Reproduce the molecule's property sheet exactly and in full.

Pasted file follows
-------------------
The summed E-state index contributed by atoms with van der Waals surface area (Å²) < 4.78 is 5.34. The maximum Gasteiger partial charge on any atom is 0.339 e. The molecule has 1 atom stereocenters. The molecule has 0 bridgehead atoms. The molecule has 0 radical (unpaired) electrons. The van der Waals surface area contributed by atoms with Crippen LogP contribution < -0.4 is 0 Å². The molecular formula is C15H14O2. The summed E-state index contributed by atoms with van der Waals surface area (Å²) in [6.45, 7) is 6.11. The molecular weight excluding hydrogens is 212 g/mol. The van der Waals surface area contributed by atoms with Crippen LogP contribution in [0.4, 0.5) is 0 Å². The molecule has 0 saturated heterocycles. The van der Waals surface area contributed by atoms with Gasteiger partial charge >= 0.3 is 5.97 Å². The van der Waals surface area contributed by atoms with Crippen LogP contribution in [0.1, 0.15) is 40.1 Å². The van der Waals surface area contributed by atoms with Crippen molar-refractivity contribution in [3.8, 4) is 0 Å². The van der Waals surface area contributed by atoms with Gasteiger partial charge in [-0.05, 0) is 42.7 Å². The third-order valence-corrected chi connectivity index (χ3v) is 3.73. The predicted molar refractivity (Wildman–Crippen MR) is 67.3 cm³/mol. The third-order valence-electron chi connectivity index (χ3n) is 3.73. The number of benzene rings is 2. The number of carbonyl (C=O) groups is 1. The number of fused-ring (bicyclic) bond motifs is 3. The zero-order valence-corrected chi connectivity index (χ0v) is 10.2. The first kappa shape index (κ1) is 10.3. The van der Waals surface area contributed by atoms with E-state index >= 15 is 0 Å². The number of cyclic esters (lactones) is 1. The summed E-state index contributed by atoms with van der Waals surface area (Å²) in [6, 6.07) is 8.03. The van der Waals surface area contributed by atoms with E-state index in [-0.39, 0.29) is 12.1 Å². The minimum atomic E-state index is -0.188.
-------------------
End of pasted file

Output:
The summed E-state index contributed by atoms with van der Waals surface area (Å²) < 4.78 is 5.34. The maximum Gasteiger partial charge on any atom is 0.339 e. The molecule has 1 atom stereocenters. The molecule has 0 bridgehead atoms. The molecule has 0 radical (unpaired) electrons. The van der Waals surface area contributed by atoms with Crippen LogP contribution < -0.4 is 0 Å². The molecular formula is C15H14O2. The summed E-state index contributed by atoms with van der Waals surface area (Å²) in [6.45, 7) is 6.11. The molecular weight excluding hydrogens is 212 g/mol. The van der Waals surface area contributed by atoms with Crippen LogP contribution in [0.4, 0.5) is 0 Å². The molecule has 0 saturated heterocycles. The van der Waals surface area contributed by atoms with Gasteiger partial charge >= 0.3 is 5.97 Å². The van der Waals surface area contributed by atoms with Crippen LogP contribution in [0.1, 0.15) is 40.1 Å². The van der Waals surface area contributed by atoms with Crippen molar-refractivity contribution in [3.8, 4) is 0 Å². The van der Waals surface area contributed by atoms with Gasteiger partial charge in [-0.05, 0) is 42.7 Å². The third-order valence-corrected chi connectivity index (χ3v) is 3.73. The predicted molar refractivity (Wildman–Crippen MR) is 67.3 cm³/mol. The third-order valence-electron chi connectivity index (χ3n) is 3.73. The number of benzene rings is 2. The number of carbonyl (C=O) groups is 1. The number of fused-ring (bicyclic) bond motifs is 3. The zero-order valence-corrected chi connectivity index (χ0v) is 10.2. The first kappa shape index (κ1) is 10.3. The van der Waals surface area contributed by atoms with E-state index >= 15 is 0 Å². The number of cyclic esters (lactones) is 1. The summed E-state index contributed by atoms with van der Waals surface area (Å²) in [6, 6.07) is 8.03. The van der Waals surface area contributed by atoms with E-state index in [-0.39, 0.29) is 12.1 Å². The minimum atomic E-state index is -0.188.